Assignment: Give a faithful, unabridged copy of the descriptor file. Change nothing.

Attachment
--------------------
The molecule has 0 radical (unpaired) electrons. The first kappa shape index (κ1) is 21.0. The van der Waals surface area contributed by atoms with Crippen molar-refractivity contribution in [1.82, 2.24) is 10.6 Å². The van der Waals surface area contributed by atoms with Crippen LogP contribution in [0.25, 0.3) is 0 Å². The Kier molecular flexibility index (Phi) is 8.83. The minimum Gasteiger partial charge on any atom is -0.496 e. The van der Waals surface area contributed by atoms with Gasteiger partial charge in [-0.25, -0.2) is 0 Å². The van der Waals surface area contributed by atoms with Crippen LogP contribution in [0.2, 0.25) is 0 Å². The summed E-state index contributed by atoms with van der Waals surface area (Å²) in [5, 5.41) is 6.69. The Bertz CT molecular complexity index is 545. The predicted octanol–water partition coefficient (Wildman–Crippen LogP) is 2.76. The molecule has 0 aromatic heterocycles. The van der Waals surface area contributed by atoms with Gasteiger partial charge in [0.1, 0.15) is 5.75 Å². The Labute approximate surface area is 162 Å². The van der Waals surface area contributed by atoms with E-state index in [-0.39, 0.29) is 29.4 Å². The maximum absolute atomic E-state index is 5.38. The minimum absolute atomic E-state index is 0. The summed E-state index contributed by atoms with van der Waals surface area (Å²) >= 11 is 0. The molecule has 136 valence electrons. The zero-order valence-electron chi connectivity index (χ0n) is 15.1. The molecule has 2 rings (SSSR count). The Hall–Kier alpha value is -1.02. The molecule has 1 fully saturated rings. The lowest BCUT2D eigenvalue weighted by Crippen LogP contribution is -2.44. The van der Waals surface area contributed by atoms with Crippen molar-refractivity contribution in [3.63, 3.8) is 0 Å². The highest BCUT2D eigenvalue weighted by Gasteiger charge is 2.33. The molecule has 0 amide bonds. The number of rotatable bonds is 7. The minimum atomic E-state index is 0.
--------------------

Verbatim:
The molecule has 0 radical (unpaired) electrons. The first kappa shape index (κ1) is 21.0. The van der Waals surface area contributed by atoms with Crippen molar-refractivity contribution in [1.82, 2.24) is 10.6 Å². The van der Waals surface area contributed by atoms with Crippen LogP contribution in [0.25, 0.3) is 0 Å². The Kier molecular flexibility index (Phi) is 8.83. The minimum Gasteiger partial charge on any atom is -0.496 e. The van der Waals surface area contributed by atoms with Gasteiger partial charge in [-0.25, -0.2) is 0 Å². The van der Waals surface area contributed by atoms with Crippen LogP contribution in [0.2, 0.25) is 0 Å². The summed E-state index contributed by atoms with van der Waals surface area (Å²) in [5, 5.41) is 6.69. The Bertz CT molecular complexity index is 545. The predicted octanol–water partition coefficient (Wildman–Crippen LogP) is 2.76. The molecule has 0 aromatic heterocycles. The van der Waals surface area contributed by atoms with Gasteiger partial charge in [0.1, 0.15) is 5.75 Å². The Labute approximate surface area is 162 Å². The van der Waals surface area contributed by atoms with E-state index in [-0.39, 0.29) is 29.4 Å². The maximum absolute atomic E-state index is 5.38. The minimum absolute atomic E-state index is 0. The summed E-state index contributed by atoms with van der Waals surface area (Å²) >= 11 is 0. The molecule has 136 valence electrons. The zero-order valence-electron chi connectivity index (χ0n) is 15.1. The molecule has 2 rings (SSSR count). The Hall–Kier alpha value is -1.02. The molecule has 1 fully saturated rings. The lowest BCUT2D eigenvalue weighted by Crippen LogP contribution is -2.44. The van der Waals surface area contributed by atoms with Crippen molar-refractivity contribution in [3.63, 3.8) is 0 Å². The highest BCUT2D eigenvalue weighted by Gasteiger charge is 2.33. The molecule has 0 amide bonds. The number of rotatable bonds is 7. The minimum atomic E-state index is 0.